8. The Serpent
9. The Lost Son
10. The Unicorn
From Heaven I fall, though from earth I begin.
No lady alive can show such a skin.
I’m bright as an angel, and light as a feather,
But heavy and dark, when you squeeze me together.
Though candor and truth in my aspect I bear,
Yet many poor creatures I help to insnare.
Though so much of Heaven appears in my make,
The foulest impressions I easily take.
My parent and I produce one another,
The mother the daughter, the daughter the mother.
his snake hair coils
beneath knit caps
and smoke stained
his knick-knack veins
pumping copper blood
to my cold
(follow my last
…and find me,
with your palms
pressed against flat
glass – let me count
to be sure
you outlive me.
–Hannah Waterman (emerging poet from Western New York)
The irresponsive silence of the land,
The irresponsive sounding of the sea,
Speak both one message of one sense to me: —
Aloof, aloof, we stand aloof, so stand
Thou too aloof bound with the flawless band
Of inner solitude; we bind not thee;
But who from thy self—chain shall set thee free?
What heart shall touch thy heart? what hand thy hand?—
And I am sometimes proud and sometimes meek,
And sometimes I remember days of old
When fellowship seemed not so far to seek
And all the world and I seemed much less cold,
And at the rainbow’s foot lay surely gold,
And hope felt strong and life itself not weak.
Thus am I mine own prison. Everything
Around me free and sunny and at ease:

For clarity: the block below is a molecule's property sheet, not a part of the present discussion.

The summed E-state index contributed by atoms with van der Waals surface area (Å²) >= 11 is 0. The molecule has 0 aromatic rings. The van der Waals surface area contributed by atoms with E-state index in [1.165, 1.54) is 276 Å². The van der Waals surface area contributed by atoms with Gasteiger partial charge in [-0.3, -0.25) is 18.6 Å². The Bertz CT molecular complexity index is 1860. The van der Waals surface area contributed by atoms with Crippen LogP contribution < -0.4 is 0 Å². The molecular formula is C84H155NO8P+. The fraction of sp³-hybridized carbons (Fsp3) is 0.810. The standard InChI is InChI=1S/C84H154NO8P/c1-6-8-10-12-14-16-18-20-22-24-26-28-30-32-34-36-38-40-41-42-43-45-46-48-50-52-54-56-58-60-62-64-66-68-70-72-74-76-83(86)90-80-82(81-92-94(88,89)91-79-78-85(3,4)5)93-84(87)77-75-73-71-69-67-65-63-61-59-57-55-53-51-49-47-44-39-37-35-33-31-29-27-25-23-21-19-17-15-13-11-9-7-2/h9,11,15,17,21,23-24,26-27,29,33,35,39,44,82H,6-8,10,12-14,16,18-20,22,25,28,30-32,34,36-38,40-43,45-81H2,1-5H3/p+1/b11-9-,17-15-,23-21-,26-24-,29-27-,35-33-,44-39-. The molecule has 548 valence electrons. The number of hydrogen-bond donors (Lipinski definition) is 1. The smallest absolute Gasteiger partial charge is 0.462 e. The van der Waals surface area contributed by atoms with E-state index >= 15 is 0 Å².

Or if in shadow, in a shade of trees
Which the sun kisses, where the gay birds sing
And where all winds make various murmuring;
Where bees are found, with honey for the bees;
Where sounds are music, and where silences
Are music of an unlike fashioning.
Then gaze I at the merrymaking crew,
And smile a moment and a moment sigh
Thinking: Why can I not rejoice with you ?
But soon I put the foolish fancy by:
I am not what I have nor what I do;
But what I was I am, I am even I.
Therefore myself is that one only thing
I hold to use or waste, to keep or give;
My sole possession every day I live,
And still mine own despite Time’s winnowing.
Ever mine own, while moons and seasons bring
From crudeness ripeness mellow and sanative;
Ever mine own, till Death shall ply his sieve;
And still mine own, when saints break grave and sing.
And this myself as king unto my King
I give, to Him Who gave Himself for me;
Who gives Himself to me, and bids me sing
A sweet new song of His redeemed set free;
He bids me sing: O death, where is thy sting?
And sing: O grave, where is thy victory?